At first glance, things look pretty grim for today’s graduates. Leading employers have already cut graduate vacancies for 2009 by 17 per cent, according to the latest research – a statistic so heavily publicised in recent weeks that it must feel like a smack in the face to graduates at every turn. Scratch below the surface, however, and a different picture starts to emerge – certainly for university leavers willing to consider the non-commercial sector.
Indeed, the same research – by High Fliers – also found that employers in the public sector have actually stepped up their graduate vacancies. There are now over 51 per cent more entry-level positions for graduates. And according to the latest Association of Graduate Recruiters survey, public vacancies are expected to continue rising, with salaries up by 4 per cent too. Many employers in the voluntary and not-for-profit sector are reflecting this trend.
But what’s it really like working for these employers? And should graduates assume a decision to apply to work for one will enable them to escape the recession unscathed?
For graduates considering the public sector, the first thing to bear in mind is the huge breadth of opportunities, says Charlie Ball, deputy research director of HECSU (Higher Education Careers Services Unit).
“People automatically think of local government and the NHS, but other employers range from the Highways Agency to the Medicines Control Agency,” he says. “Practically any degree can be used effectively within these organisations – they need engineers, surveyors, HR, finance people and press people, just to name a few.”
Ball adds that despite the general perception of the public sector being staid, the reality is quite different. “The working culture may not be quite the same as many private sector organisations, but often it’s not as different as people think,” he says. “This sector has professionalised a lot in recent years, especially with tighter budgets leading to greater efficiency.”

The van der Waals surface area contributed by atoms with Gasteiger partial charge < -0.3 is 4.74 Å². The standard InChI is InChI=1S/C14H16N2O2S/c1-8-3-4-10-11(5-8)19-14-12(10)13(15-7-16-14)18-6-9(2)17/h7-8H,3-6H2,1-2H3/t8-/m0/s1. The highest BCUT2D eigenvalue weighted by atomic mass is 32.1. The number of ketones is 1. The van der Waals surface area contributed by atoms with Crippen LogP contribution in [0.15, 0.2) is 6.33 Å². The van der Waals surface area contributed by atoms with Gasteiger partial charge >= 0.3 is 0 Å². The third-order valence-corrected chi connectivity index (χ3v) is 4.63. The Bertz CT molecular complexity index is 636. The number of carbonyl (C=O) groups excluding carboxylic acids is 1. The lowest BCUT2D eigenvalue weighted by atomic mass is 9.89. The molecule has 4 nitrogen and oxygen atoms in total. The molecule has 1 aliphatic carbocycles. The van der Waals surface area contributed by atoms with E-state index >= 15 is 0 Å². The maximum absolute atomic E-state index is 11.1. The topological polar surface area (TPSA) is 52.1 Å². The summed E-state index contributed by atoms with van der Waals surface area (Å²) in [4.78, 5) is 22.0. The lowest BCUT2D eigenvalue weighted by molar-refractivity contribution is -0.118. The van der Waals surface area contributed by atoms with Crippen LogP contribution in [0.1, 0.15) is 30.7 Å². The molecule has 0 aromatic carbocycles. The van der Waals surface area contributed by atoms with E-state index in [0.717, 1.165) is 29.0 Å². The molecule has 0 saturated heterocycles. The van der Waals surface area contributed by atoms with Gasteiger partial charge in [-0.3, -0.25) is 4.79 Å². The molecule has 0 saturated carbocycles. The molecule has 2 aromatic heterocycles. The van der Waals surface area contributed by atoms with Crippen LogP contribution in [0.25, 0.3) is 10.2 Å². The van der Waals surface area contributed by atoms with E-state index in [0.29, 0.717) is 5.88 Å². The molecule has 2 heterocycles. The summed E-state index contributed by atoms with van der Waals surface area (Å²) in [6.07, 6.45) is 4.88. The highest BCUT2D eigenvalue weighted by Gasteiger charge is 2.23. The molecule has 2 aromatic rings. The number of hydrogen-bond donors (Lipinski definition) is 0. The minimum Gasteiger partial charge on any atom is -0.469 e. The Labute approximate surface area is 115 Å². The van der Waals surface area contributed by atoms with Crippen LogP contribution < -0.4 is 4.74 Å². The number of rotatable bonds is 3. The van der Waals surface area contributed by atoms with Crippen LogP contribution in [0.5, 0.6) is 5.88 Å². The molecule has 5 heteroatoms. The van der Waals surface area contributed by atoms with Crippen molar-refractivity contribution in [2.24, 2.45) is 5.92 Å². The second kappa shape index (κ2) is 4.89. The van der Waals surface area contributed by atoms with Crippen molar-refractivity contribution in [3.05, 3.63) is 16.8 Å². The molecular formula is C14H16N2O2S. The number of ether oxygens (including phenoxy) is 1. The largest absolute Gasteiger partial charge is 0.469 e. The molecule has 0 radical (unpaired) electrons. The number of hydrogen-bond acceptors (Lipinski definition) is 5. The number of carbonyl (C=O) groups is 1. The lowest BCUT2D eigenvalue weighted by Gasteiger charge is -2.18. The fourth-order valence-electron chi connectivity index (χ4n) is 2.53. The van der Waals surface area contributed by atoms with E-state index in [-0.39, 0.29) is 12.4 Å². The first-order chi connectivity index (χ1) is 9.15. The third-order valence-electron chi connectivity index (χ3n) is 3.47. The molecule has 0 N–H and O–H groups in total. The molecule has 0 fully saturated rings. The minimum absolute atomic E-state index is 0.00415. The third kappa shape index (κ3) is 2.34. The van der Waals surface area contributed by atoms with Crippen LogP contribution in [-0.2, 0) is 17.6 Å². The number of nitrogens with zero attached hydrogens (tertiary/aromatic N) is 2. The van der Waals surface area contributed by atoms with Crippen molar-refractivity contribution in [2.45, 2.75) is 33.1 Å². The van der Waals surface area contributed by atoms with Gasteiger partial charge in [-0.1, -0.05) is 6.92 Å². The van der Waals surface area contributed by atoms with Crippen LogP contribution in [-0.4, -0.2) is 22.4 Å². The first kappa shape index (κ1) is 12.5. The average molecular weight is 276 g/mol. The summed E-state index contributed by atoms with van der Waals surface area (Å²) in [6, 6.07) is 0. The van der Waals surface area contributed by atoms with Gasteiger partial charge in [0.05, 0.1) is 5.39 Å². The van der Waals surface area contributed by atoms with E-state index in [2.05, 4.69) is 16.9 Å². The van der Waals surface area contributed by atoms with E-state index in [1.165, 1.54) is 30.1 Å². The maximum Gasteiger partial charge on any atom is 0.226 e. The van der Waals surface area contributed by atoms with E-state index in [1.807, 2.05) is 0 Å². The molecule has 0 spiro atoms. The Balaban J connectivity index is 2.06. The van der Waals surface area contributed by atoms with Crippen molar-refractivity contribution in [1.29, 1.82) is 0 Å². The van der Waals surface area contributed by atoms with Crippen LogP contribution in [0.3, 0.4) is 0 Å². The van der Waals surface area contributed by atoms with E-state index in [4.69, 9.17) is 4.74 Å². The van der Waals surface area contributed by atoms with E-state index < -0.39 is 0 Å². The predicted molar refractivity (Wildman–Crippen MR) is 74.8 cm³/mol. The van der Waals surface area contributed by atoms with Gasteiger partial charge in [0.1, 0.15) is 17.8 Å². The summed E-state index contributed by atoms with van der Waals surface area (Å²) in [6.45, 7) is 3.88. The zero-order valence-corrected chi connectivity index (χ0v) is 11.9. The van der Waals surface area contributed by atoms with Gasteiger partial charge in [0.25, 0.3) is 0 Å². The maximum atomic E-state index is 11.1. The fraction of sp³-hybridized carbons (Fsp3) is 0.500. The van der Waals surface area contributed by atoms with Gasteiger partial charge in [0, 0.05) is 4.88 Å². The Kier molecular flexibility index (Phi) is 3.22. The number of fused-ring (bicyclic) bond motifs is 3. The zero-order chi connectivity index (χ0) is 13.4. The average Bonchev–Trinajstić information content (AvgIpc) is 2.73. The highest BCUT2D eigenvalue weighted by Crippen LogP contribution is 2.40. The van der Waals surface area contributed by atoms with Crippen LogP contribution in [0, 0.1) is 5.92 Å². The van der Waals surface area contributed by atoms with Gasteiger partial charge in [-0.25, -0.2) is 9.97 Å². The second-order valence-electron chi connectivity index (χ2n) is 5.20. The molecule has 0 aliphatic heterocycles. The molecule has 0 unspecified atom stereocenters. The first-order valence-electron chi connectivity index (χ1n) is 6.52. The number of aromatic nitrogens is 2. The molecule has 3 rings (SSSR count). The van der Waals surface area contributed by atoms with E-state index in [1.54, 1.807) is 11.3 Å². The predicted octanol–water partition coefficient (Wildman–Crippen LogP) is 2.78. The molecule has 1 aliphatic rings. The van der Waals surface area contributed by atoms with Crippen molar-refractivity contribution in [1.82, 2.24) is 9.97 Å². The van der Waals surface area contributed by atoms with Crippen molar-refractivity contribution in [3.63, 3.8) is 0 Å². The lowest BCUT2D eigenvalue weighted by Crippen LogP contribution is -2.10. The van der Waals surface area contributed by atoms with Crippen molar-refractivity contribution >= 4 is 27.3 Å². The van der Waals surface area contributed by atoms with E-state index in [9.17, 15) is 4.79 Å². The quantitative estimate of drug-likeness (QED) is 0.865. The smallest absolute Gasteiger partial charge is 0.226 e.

Laura Wilkes, corporate policy and projects officer for Havering Council, London, adds that the public sector isn’t necessarily as bureaucratic as stereotypes suggest: “Where there are processes, there’s a good reason for them. You’re dealing with public money and the processes ensure that money is spent correctly. I think that’s why the systems in place don’t tend to feel like a burden.”
Having graduated with a degree in English and American studies in 2006, Wilkes decided she’d like to put her community spirit to use in her career. “That’s one of the great things about the public sector: you can make a difference to people’s lives. If I’m honest, I was also drawn to the good work-life balance and I’d say that my salary is on a par with many of my peers in the private sector.”